Can Canon Dethrone the Sigma Art? Fstoppers Reviews the Canon 35mm f/1.4L II USM

Can Canon Dethrone the Sigma Art? Fstoppers Reviews the Canon 35mm f/1.4L II USM

Sigma's Art Series has been a runaway hit. Until now, we haven't seen anything that could be considered a direct response from Canon. With the release of the new 35mm f/1.4L II USM, however, Canon appears to be taking direct aim at Sigma. Find out if they can reclaim the throne!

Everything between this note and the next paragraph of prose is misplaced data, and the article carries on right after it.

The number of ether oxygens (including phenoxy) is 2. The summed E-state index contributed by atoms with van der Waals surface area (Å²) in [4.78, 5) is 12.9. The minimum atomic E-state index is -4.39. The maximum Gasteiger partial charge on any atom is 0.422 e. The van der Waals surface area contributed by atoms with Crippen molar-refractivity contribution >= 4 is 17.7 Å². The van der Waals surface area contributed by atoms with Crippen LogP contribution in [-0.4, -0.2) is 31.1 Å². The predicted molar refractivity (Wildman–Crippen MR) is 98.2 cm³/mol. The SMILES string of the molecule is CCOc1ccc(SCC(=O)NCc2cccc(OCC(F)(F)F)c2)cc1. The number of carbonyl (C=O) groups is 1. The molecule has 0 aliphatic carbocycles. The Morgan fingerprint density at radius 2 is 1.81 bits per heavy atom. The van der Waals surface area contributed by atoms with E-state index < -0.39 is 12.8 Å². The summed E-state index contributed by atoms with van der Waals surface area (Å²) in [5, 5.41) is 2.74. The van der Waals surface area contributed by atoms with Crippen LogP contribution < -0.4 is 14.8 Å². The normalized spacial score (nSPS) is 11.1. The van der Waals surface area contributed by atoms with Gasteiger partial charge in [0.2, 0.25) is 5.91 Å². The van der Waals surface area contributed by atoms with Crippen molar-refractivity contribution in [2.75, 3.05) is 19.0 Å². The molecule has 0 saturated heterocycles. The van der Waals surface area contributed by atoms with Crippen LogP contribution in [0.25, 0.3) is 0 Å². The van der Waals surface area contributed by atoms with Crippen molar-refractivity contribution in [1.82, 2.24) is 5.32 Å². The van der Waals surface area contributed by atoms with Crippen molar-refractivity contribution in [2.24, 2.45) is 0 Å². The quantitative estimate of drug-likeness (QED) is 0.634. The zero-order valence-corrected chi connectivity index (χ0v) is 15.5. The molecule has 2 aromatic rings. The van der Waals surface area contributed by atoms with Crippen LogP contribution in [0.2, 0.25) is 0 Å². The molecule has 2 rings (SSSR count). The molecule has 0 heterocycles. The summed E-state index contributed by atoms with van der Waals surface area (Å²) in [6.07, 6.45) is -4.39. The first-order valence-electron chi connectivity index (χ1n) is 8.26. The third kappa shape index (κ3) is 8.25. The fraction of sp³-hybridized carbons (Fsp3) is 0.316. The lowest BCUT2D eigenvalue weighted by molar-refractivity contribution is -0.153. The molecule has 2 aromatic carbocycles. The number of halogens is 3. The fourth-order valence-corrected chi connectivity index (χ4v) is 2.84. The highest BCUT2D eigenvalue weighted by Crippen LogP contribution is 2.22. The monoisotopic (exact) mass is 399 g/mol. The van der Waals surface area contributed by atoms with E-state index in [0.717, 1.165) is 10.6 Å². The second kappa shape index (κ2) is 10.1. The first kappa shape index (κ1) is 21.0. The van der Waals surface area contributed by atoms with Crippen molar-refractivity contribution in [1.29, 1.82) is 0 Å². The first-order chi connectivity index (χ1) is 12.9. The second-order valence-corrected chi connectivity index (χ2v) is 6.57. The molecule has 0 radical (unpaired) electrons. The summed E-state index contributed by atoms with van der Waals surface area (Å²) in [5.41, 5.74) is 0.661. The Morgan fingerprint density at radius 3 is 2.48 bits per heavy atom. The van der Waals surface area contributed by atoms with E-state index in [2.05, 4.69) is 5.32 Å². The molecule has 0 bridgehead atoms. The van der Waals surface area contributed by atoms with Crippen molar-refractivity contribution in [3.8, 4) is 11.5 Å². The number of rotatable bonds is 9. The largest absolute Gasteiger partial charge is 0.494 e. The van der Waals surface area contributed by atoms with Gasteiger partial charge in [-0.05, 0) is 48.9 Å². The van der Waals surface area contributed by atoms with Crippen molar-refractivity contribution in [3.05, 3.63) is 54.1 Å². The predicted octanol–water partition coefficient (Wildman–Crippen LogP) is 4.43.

I'm a sucker for Canon glass. They have some of the most unique lenses out there, like the EF 11-24mm f/4L and the 85mm f/1.2L II, which appeal to my geeky side with their extremes of technical accomplishment. More generally, I know that with their color rendition, contrast, and autofocus performance (though the 85mm leaves me wanting there), I don't have to worry about getting good shots out of them. Thus, I was always a little reluctant to try out third-party lenses, but when the Sigma 35mm f/1.4 Art came out, I couldn't ignore the fact that Sigma had created a sharp lens with a lot of character for about half the price. I picked one up, and it hasn't left my bag since. However, like most Sigma users, I've come to accept that the Art line generally means sharp, contrasty images, with commercial drawing, but a less-than-stellar AF system. I'm always just a little worried about using it for wedding receptions, because it'll often claim it's focused, only to disappoint me when I sit down at the computer hours later. And after all, it's a little frustrating to have a lens that looks that good at f/1.4, but that I can't always trust to nail focus at that aperture. Nonetheless, it's sharp enough, affordable enough, and hits focus just enough to earn its place in my bag.